In times when the smallest device in everyday life does its best to produce 3D animation, one could think the question has its final answer: 3D animation is necessary in discrete simulation of complex systems, and requested by everybody.
Already twenty years ago* this was a discussed issue, and I remember how we commented ironically: "how long can one really stay watching a simulation moving on the monitor? It is not a TV program!". Some of the arguments of that time remain quite true, with first this triple question: "what effort, what money, what time are you ready to spend for the 3D animation of your model?".
2D or 3D?
You always have to pay for 3D animation: when purchasing the software to start with; when learning the special features to be able to set things nicely; when spending hours on every model for adding the required “3D layer”; in the simulation duration running replications of the model, that will probably need a powerful computer like with video games. 3D animation is not an implied byproduct of flow simulation, just like grated cheese is not essential to gratin dauphinois.
And still, 3D animation is nice and beautiful, we do need it: for presenting the model, for communicating with others about it, for a quick and intuitive understanding of what’s going on!
Stop: you need an animated model, but 2D animation or 3D animation? 2D animation does give immediate visual feed-back of what is happening during a simulation, and is appreciated by the modeler during the final stages of model-building, as well as by the end-user to better grasp the global behavior of the system.
In most simulation programs 2D animation does provide but a simple rendering, with color dots or squares showing or moving, levels going up and down, figures updating. But the amount of information provided is important, and may, if correctly implemented, give about flows some synthetic results altogether useful, thorough, precise and significant.
Significant, but not with the realism offered by 3D, this recognition feeling when seeing the familiar system, so important for the acceptance of the final customer, this flexibility navigating within the model like in the real world, this image of high-end professionalism given by a well-designed 3D animation. I am specifically remembering some conveyor models: wow, that’s neat, you just believe you’re there, nothing was forgotten!… On the other hand some simulation cases can do without 3D animation more easily than others.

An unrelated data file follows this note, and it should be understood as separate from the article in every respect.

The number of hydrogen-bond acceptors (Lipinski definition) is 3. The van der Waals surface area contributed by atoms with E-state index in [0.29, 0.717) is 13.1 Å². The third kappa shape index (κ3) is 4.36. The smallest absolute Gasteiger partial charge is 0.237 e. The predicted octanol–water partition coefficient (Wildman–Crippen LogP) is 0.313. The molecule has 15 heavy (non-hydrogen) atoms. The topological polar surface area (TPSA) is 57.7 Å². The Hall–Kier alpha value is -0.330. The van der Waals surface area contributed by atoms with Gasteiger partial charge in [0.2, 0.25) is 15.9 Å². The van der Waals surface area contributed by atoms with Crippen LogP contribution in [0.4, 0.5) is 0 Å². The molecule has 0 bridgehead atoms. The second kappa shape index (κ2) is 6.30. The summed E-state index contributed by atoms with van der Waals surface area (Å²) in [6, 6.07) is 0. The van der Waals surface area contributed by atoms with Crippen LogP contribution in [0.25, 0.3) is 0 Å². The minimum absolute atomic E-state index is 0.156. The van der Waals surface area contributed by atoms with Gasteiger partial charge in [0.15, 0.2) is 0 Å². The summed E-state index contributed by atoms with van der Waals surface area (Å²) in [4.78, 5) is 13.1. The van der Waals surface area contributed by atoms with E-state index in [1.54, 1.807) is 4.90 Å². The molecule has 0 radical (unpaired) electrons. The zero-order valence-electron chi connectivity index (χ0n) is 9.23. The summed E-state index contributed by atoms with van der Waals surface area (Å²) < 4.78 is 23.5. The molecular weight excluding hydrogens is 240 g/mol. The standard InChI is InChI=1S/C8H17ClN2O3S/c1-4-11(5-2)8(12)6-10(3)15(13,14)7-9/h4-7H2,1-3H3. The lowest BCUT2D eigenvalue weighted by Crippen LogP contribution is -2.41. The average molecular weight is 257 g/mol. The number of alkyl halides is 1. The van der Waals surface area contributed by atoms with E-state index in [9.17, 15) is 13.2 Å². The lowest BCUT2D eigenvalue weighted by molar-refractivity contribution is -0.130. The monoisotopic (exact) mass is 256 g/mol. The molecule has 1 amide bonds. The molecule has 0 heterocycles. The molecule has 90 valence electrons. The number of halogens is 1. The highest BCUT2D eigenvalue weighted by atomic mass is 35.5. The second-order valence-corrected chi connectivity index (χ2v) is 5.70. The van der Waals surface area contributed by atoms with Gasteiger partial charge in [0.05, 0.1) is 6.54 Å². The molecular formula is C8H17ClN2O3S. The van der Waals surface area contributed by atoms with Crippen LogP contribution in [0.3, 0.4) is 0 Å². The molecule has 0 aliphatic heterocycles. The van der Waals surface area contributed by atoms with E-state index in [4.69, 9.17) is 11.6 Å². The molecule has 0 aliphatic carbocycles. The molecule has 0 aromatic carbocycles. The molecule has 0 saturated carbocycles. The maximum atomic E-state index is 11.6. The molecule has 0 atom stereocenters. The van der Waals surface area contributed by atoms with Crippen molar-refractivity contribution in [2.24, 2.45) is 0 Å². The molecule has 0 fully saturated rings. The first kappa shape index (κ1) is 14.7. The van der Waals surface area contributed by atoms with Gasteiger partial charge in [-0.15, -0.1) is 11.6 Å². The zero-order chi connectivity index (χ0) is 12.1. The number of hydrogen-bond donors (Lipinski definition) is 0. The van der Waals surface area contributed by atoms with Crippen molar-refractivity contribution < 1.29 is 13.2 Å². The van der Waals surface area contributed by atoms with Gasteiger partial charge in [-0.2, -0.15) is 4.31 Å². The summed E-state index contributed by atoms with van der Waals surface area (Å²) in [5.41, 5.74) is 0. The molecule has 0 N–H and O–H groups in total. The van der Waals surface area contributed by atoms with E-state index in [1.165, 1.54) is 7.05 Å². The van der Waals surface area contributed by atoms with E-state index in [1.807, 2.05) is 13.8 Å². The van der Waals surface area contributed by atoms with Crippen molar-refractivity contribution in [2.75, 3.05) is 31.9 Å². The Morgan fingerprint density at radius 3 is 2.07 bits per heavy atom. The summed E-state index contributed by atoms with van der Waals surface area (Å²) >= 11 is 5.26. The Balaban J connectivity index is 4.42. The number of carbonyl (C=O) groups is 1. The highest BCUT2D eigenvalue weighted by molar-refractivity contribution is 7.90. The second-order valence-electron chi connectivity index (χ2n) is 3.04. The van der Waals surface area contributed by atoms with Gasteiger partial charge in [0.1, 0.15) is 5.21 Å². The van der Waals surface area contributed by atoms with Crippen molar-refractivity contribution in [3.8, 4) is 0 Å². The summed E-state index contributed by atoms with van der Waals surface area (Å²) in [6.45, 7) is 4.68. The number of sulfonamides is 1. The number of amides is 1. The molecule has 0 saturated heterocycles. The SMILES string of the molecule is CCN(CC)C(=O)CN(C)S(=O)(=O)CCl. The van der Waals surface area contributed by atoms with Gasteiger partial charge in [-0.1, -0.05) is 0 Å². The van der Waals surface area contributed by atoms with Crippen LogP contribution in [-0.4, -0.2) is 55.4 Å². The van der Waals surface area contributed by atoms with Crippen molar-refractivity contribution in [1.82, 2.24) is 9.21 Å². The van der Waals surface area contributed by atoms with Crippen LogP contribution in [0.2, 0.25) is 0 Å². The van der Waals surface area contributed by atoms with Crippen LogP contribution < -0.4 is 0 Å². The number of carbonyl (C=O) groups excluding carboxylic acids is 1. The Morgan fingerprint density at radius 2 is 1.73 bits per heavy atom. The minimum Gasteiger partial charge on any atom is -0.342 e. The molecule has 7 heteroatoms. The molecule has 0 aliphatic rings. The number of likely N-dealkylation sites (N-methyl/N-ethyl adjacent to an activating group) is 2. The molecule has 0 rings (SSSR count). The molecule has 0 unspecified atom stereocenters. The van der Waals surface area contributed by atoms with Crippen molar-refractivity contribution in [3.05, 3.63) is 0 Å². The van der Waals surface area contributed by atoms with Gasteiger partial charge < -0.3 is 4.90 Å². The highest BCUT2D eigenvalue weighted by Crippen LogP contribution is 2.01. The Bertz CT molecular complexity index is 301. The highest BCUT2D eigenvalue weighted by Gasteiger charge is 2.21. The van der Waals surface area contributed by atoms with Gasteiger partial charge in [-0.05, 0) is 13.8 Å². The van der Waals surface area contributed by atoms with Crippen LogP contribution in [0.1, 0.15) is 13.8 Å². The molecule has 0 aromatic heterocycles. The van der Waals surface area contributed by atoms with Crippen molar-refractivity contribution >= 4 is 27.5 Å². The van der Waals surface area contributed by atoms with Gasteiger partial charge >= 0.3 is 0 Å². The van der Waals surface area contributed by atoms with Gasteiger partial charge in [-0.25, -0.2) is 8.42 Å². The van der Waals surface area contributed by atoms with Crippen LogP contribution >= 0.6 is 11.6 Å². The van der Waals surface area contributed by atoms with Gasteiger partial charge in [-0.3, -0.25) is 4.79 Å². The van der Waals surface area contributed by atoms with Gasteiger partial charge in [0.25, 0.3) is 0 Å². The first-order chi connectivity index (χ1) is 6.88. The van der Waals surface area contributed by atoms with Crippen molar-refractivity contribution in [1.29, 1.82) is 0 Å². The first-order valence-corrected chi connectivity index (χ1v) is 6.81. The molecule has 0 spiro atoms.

3D when mandatory
In some production systems, all important movements are at a same horizontal level and may very well be understood seen from above in a scaled representation. In various chemical processes, a logical diagram representing the batch reactors, how filled they are, and the different stages of production will give more relevant information than a 3D representation of intricate ducts relating tanks of all shapes and sizes.
For many manufacturing systems, I consider that a two-dimensions representation (or even a flowchart), not respecting the real geometry of the system, is not only easier to implement than a 3D animation, but also more adequate.
Clearly for other systems, we are confronted to tridimensional issues, and the 3D animation is obviously more adapted. Such is the case for example of manufacturing sites with several floors, or vertical storage systems including shelves and multi-axis robots.
In some other cases, what is important is not the 3D but the representation of the system on a map: we mentioned this about model layout using GoogleEarth.
Animation consistent with the true level of detail of the simulation model
In fact I believe that the animation of a simulation model, be it in 3D, 2D, or even very schematic, should be consistent with the aims and the true level of details taken into account by the functional model.
For example if the model considers different types of products, it is necessary to associate a color with each type in the model animation. But adding the exact geometry of the product itself has little interest if unrelated to the behavior of the system. Worse, giving an impression of minute details using a very high-level animation when the model itself describes only basic behaviors, seems to me close to intellectual dishonesty.
In our minds animation should give useful information about the model, not be used to manipulate an audience.
In any case, those who really need 3D animation in their discrete simulation model should understand that if it can reveal fruitful, you have to spend something for it…
* Gestion de flux en entreprise : Modélisation et simulation (in French), Paris, Hermès (1996), https://www.eyrolles.com/Entreprise/Livre/gestion-de-flux-en-entreprise-9782866015756